CENTRO DE QUIMICA INORGANICA "DR. PEDRO J. AYMONINO"
Unidad Ejecutora - UE
Blue emitting silicon nanoparticles: photophysical properties.
MANUEL JOSÉ LLANSOLA PORTOLÉS; FELIPE RODRIGUEZ NIETO; DELIA B. SORIA; JAVIER AMALVY; DANIEL O. MÁRTIRE; MÓNICA KOTLER; MÓNICA C. GONZALEZ
Año: 2009 vol. 113 p. 13694 - 13694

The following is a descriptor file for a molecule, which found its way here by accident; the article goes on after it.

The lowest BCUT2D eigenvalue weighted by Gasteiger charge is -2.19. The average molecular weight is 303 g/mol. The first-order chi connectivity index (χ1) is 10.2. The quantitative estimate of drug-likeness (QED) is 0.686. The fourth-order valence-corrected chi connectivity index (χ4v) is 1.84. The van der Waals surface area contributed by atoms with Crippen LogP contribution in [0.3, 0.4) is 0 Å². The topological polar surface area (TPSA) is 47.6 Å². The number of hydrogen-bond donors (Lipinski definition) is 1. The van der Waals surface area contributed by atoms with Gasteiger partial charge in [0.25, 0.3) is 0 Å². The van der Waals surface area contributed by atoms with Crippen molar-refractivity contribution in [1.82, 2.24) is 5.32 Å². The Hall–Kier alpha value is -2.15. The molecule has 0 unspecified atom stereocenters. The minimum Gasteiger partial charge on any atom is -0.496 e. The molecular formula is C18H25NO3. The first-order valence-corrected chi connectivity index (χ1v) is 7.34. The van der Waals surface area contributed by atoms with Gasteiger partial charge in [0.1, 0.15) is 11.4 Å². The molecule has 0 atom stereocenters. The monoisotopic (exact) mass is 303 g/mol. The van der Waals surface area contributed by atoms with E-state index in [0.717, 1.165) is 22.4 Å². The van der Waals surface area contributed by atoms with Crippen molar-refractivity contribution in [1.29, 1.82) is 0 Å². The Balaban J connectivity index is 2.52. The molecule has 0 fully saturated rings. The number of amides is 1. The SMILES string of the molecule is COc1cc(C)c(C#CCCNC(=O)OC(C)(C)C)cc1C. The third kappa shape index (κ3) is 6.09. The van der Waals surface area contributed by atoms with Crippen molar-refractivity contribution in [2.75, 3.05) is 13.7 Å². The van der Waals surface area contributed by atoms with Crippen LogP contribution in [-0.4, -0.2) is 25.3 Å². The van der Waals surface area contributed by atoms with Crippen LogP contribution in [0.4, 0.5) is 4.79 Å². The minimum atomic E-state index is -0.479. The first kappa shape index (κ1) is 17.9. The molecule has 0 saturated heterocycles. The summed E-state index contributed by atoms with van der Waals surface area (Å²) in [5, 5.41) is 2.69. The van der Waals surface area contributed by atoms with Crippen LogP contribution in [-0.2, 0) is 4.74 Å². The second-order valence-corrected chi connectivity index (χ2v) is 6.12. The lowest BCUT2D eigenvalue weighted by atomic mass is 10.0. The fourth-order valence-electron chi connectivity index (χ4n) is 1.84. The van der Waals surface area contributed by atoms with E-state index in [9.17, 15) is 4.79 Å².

Summary Silicon nanoparticles with strong blue photoluminescence were synthesized by anodic oxidation of silicon wafers and ultrasonically removed under N2 atmosphere in organic solvents to produce colloids. Fast thermal treatment leads to the formation of colloidal Si particles of 3 ± 1 nm diameter size, which upon excitation with 340 380 nm light exhibited room temperature luminescence in the range from 400 to 500. The emission and the one- and two-photon excitation spectra of the particles are not sensitive to surface functionalization with methylmethacrylate. However, the derivatized particles in toluene suspensions show higher quantum yields in air saturated suspensions (20%) than naked particles (9%), as well as higher stability in dispersion and stable emission in ambient air for up to 4 months. FTIR spectra show that the particles are oxygen passivated, as important absorption due to Si-OH and Si-O-Si vibrations is observed. The involvement of vibrations in the emission and excitation spectra suggests that the blue luminescence is related to the presence of XXOH groups. However, the mechanism of blue emission from these particles remains an open question to be addressed. Both, the information obtained from one-photon excitation experiments (emission and excitation spectra, photoluminescence quantum yields, luminescence decay lifetimes and anisotropy correlation lifetimes), and from two-photon excitation fluorescence correlation spectroscopy (brightness and diffusion coefficients) show that blue emitting particles are monodisperse, ball-shaped and of high-quality surface passivation. The nanoparticles could hold great potential as quantum dots for applications as luminescence sensors in biology and environmental science.